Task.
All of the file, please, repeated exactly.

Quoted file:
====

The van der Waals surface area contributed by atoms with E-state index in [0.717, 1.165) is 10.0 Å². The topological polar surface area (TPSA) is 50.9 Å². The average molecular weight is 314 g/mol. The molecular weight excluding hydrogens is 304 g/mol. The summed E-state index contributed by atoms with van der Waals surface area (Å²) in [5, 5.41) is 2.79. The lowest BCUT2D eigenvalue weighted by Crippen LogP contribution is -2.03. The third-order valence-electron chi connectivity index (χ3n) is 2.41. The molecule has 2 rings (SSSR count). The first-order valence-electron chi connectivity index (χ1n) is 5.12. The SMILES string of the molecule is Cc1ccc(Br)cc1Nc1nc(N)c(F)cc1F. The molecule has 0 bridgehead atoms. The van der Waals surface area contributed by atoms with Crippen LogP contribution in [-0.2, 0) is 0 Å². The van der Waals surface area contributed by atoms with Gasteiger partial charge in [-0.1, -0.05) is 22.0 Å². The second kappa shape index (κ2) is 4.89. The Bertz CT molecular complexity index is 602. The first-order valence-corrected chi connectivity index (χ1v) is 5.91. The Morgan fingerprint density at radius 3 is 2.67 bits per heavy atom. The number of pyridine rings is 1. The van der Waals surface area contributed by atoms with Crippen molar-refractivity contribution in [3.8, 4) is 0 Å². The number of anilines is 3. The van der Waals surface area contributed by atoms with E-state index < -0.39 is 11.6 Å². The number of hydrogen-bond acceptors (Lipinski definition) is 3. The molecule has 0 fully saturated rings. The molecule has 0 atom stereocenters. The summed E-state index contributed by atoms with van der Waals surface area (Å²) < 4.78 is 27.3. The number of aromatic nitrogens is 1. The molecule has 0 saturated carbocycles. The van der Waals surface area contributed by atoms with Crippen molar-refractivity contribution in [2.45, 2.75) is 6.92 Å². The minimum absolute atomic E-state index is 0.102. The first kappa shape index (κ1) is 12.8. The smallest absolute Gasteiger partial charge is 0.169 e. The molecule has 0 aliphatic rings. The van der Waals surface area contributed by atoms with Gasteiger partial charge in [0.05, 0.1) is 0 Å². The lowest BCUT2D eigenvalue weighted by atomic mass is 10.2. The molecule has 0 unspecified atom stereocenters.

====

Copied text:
The van der Waals surface area contributed by atoms with E-state index in [0.717, 1.165) is 10.0 Å². The topological polar surface area (TPSA) is 50.9 Å². The average molecular weight is 314 g/mol. The molecular weight excluding hydrogens is 304 g/mol. The summed E-state index contributed by atoms with van der Waals surface area (Å²) in [5, 5.41) is 2.79. The lowest BCUT2D eigenvalue weighted by Crippen LogP contribution is -2.03. The third-order valence-electron chi connectivity index (χ3n) is 2.41. The molecule has 2 rings (SSSR count). The first-order valence-electron chi connectivity index (χ1n) is 5.12. The SMILES string of the molecule is Cc1ccc(Br)cc1Nc1nc(N)c(F)cc1F. The molecule has 0 bridgehead atoms. The van der Waals surface area contributed by atoms with Crippen LogP contribution in [-0.2, 0) is 0 Å². The van der Waals surface area contributed by atoms with Gasteiger partial charge in [-0.1, -0.05) is 22.0 Å². The second kappa shape index (κ2) is 4.89. The Bertz CT molecular complexity index is 602. The first-order valence-corrected chi connectivity index (χ1v) is 5.91. The Morgan fingerprint density at radius 3 is 2.67 bits per heavy atom. The number of pyridine rings is 1. The van der Waals surface area contributed by atoms with Crippen molar-refractivity contribution in [3.8, 4) is 0 Å². The number of anilines is 3. The van der Waals surface area contributed by atoms with E-state index < -0.39 is 11.6 Å². The number of hydrogen-bond acceptors (Lipinski definition) is 3. The molecule has 0 fully saturated rings. The molecule has 0 atom stereocenters. The summed E-state index contributed by atoms with van der Waals surface area (Å²) < 4.78 is 27.3. The number of aromatic nitrogens is 1. The molecule has 0 saturated carbocycles. The van der Waals surface area contributed by atoms with Crippen molar-refractivity contribution in [2.45, 2.75) is 6.92 Å². The minimum absolute atomic E-state index is 0.102. The first kappa shape index (κ1) is 12.8. The smallest absolute Gasteiger partial charge is 0.169 e. The molecule has 0 aliphatic rings. The van der Waals surface area contributed by atoms with Gasteiger partial charge in [0.05, 0.1) is 0 Å². The lowest BCUT2D eigenvalue weighted by atomic mass is 10.2. The molecule has 0 unspecified atom stereocenters.